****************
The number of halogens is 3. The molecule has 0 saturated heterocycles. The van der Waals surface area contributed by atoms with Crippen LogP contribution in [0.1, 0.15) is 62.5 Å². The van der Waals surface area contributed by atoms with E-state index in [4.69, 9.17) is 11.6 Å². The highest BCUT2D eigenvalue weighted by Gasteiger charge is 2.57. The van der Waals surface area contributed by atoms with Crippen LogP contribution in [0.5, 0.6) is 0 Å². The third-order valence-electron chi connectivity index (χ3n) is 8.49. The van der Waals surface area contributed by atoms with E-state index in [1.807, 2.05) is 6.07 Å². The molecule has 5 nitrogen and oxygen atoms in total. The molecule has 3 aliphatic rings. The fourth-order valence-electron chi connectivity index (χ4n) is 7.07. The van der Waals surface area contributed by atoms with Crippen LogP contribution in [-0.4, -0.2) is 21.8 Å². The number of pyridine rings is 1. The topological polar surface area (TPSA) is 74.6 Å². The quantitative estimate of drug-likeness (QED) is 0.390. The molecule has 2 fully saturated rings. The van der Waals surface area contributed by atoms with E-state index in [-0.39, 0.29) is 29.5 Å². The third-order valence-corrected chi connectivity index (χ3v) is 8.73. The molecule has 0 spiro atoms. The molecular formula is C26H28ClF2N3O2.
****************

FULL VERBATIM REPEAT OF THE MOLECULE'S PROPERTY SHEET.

The number of halogens is 3. The molecule has 0 saturated heterocycles. The van der Waals surface area contributed by atoms with Crippen LogP contribution in [0.1, 0.15) is 62.5 Å². The van der Waals surface area contributed by atoms with E-state index in [4.69, 9.17) is 11.6 Å². The highest BCUT2D eigenvalue weighted by Gasteiger charge is 2.57. The van der Waals surface area contributed by atoms with Crippen LogP contribution in [0.5, 0.6) is 0 Å². The third-order valence-electron chi connectivity index (χ3n) is 8.49. The van der Waals surface area contributed by atoms with E-state index in [1.807, 2.05) is 6.07 Å². The molecule has 5 nitrogen and oxygen atoms in total. The molecule has 3 aliphatic rings. The fourth-order valence-electron chi connectivity index (χ4n) is 7.07. The van der Waals surface area contributed by atoms with Crippen LogP contribution in [-0.4, -0.2) is 21.8 Å². The number of pyridine rings is 1. The topological polar surface area (TPSA) is 74.6 Å². The quantitative estimate of drug-likeness (QED) is 0.390. The molecule has 2 fully saturated rings. The van der Waals surface area contributed by atoms with E-state index in [-0.39, 0.29) is 29.5 Å². The third-order valence-corrected chi connectivity index (χ3v) is 8.73. The molecule has 0 spiro atoms. The molecular formula is C26H28ClF2N3O2.